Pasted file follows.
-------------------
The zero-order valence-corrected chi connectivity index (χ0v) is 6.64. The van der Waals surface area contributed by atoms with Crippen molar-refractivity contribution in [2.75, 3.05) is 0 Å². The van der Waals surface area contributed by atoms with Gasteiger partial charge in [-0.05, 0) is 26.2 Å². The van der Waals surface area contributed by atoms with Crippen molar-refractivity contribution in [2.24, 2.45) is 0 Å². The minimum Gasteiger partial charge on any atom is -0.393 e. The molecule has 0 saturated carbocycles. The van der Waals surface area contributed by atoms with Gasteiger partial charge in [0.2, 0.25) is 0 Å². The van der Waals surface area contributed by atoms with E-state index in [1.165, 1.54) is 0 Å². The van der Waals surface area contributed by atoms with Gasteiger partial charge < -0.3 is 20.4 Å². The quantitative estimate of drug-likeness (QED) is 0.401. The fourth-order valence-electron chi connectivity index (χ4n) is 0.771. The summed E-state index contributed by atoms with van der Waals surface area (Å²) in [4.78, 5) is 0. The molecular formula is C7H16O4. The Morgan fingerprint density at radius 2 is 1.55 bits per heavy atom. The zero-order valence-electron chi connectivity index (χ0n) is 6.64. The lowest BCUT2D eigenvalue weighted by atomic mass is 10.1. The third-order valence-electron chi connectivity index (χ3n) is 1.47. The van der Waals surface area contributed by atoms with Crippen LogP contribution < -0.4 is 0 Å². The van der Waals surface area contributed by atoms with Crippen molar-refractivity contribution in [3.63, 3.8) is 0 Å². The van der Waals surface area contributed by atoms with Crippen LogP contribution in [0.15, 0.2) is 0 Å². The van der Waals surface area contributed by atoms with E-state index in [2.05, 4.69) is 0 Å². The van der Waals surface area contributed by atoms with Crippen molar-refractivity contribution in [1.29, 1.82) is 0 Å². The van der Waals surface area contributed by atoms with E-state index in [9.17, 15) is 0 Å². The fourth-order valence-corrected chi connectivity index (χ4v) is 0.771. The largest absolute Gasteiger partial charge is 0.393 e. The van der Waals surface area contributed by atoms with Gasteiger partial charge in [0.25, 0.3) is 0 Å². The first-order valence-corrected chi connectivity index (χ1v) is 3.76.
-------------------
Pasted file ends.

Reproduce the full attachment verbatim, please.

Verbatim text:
The zero-order valence-corrected chi connectivity index (χ0v) is 6.64. The van der Waals surface area contributed by atoms with Crippen molar-refractivity contribution in [2.75, 3.05) is 0 Å². The van der Waals surface area contributed by atoms with Gasteiger partial charge in [-0.05, 0) is 26.2 Å². The van der Waals surface area contributed by atoms with Crippen molar-refractivity contribution in [2.24, 2.45) is 0 Å². The minimum Gasteiger partial charge on any atom is -0.393 e. The molecule has 0 saturated carbocycles. The van der Waals surface area contributed by atoms with Gasteiger partial charge in [0.2, 0.25) is 0 Å². The van der Waals surface area contributed by atoms with E-state index in [1.165, 1.54) is 0 Å². The van der Waals surface area contributed by atoms with Gasteiger partial charge < -0.3 is 20.4 Å². The quantitative estimate of drug-likeness (QED) is 0.401. The fourth-order valence-electron chi connectivity index (χ4n) is 0.771. The summed E-state index contributed by atoms with van der Waals surface area (Å²) in [4.78, 5) is 0. The molecular formula is C7H16O4. The Morgan fingerprint density at radius 2 is 1.55 bits per heavy atom. The zero-order valence-electron chi connectivity index (χ0n) is 6.64. The lowest BCUT2D eigenvalue weighted by atomic mass is 10.1. The third-order valence-electron chi connectivity index (χ3n) is 1.47. The van der Waals surface area contributed by atoms with Crippen LogP contribution < -0.4 is 0 Å². The van der Waals surface area contributed by atoms with Crippen molar-refractivity contribution in [3.63, 3.8) is 0 Å². The van der Waals surface area contributed by atoms with Crippen LogP contribution in [0.15, 0.2) is 0 Å². The van der Waals surface area contributed by atoms with E-state index in [2.05, 4.69) is 0 Å². The van der Waals surface area contributed by atoms with Crippen molar-refractivity contribution in [1.29, 1.82) is 0 Å². The van der Waals surface area contributed by atoms with E-state index in [9.17, 15) is 0 Å². The fourth-order valence-corrected chi connectivity index (χ4v) is 0.771. The largest absolute Gasteiger partial charge is 0.393 e. The van der Waals surface area contributed by atoms with Gasteiger partial charge in [0.25, 0.3) is 0 Å². The first-order valence-corrected chi connectivity index (χ1v) is 3.76.